For me, it’s very inconsistent, my parents love cooking healthy meals, but they definitely don’t want to cook every single night. I step in sometimes and offer to cook dinner, but a lot of the time, I find myself very lazy at home during winter break. Sometimes, my parents will get lazy with making the next grocery shopping trip and there won’t be much to eat in the house. Well, you can’t just keep complaining to your parents to keep providing you with healthy meals; we have to take some initiative! Having me complain about the groceries that we have or the meals that we eat is the last thing my parents want to hear, obviously. Instead of complaining, here is what I’ve learned to do over the years:

  • Offer to grocery shop for your parents if they are busy and can’t get the next week’s groceries in a timely fashion.
  • If your parents make a grocery list, ask if you can add a few staple items on there for yourself (i.e. things to put in a salad, organic, steel-cut oatmeal, maybe some salmon, etc.). Offering them some money, if possible, for the extra items on the list is never a bad idea either.
  • Help your parents prepare meals! Maybe your parents are sauteing vegetables in butter and you know that this could be a healthier choice by steaming the vegetables instead. Suggest it and then step in to help if they’d like.
  • I find that when I’m laying around all day at home whilst on winter break, I don’t have that much motivation to prepare myself healthy meals. On the other hand, when I am seeing friends and family, going to the gym, and staying active, I find that I don’t mind cooking and taking time to prepare myself healthy, satiating meals.
  • On Thanksgiving and Christmas, don’t worry about limiting yourself! Those are just two days. Maybe don’t stuff yourself to the point of being very uncomfortable, but don’t stress yourself out if you want another slice of pie but you think it’s “not healthy”. Go ahead, eat your grandmother’s pie and be happy.


Excited for Thanksgiving?? Me too!





How to Eat Healthy in the Dining Hall

Oh how I miss eating in the dining hall sometimes. There are just some nights that I do not want to cook! The dining hall is a great tool for us busy college students. The service is quick and there is even an option to get a bagged meal to take with you to class if you can’t make it to lunch or dinner. There are so many different options at every meal that it can be hard to decide what to eat most of the time!


Before coming to college, my parents would make very healthy meals for my brother and I and we rarely had snacks or treats in the house. When I arrived at college, I couldn’t believe my eyes at the amount of desserts, cereal, pizza, pasta and other food that was available every single day. It was hard not want to eat these foods every day. But eating these foods every day can come with a price.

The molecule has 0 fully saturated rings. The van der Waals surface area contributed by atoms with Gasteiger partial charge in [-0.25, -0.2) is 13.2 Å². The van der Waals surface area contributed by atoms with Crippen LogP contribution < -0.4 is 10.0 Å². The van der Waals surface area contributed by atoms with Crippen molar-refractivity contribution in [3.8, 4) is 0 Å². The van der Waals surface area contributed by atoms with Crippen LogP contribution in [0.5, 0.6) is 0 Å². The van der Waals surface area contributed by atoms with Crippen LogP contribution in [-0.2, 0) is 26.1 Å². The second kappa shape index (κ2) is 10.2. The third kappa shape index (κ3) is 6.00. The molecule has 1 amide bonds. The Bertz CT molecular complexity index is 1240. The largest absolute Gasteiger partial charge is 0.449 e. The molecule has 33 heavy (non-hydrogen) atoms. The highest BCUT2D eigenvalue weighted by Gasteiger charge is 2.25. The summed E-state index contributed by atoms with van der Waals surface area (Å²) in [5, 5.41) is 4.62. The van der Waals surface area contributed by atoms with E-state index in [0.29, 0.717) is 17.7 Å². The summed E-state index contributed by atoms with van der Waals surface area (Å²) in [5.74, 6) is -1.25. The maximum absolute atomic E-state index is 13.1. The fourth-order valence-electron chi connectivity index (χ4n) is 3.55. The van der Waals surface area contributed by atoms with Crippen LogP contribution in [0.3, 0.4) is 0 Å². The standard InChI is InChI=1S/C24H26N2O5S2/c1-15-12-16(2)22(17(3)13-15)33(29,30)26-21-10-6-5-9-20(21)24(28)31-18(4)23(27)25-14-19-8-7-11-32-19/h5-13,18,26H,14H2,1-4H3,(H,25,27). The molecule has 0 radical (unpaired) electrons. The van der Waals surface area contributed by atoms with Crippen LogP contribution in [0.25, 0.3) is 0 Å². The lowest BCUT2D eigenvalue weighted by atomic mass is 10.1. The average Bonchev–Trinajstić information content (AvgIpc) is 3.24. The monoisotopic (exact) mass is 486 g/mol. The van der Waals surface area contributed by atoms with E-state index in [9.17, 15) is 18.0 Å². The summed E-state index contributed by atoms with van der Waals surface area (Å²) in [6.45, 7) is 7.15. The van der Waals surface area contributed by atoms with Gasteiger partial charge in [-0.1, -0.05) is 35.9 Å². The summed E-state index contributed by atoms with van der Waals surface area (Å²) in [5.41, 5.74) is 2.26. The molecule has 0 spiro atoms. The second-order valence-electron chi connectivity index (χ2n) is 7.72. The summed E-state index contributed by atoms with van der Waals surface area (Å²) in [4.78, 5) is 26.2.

Many new students succumb to the “freshman 15” when they arrive at college. I gained 10 pounds of the freshman 15 and that was enough to make me want to change. The dining hall is not trying to sabotage incoming freshmen with all of these unhealthy choices they have available. In fact, they don’t have to be considered unhealthy if they’re eaten in moderation!


It’s perfectly fine to indulge in the oreo pie or chocolate chip cookies as long as it’s not every night. And there are other small things that you can do to healthily navigate the dining hall.



Here’s what I started doing in my sophomore year:

  • I opted for coffee, hot tea, or water instead of juice or soda – One of the easiest things you can do to limit your sugar intake is to avoid sugary beverages and yes, juice has a crazy amount of sugar in it. Also, while making my daily coffee or tea, I would have it with a minimal amount of creamer or even black.
  • I tried to have a salad at least every other day – The salad bar contains a variety of vegetables, seeds/nuts, and other toppings to put in your salad. But try not to get carried away! If you’re putting a ridiculous amount of dressing or croutons on your salad, is it still a salad? Instead of creamy dressings, I always pick balsamic vinegar and olive oil.
  • At late night, I would try my best to grab from the fruit bar instead of the main line. That didn’t happen all the time, but it helps if you’re not eating pizza and mac and cheese wedges every night.


These are just a few tips to make eating healthy in the dining hall easier. Now the next time you’re in the dining hall, maybe later tonight, give it a try!

Pathfinder Dining Hall.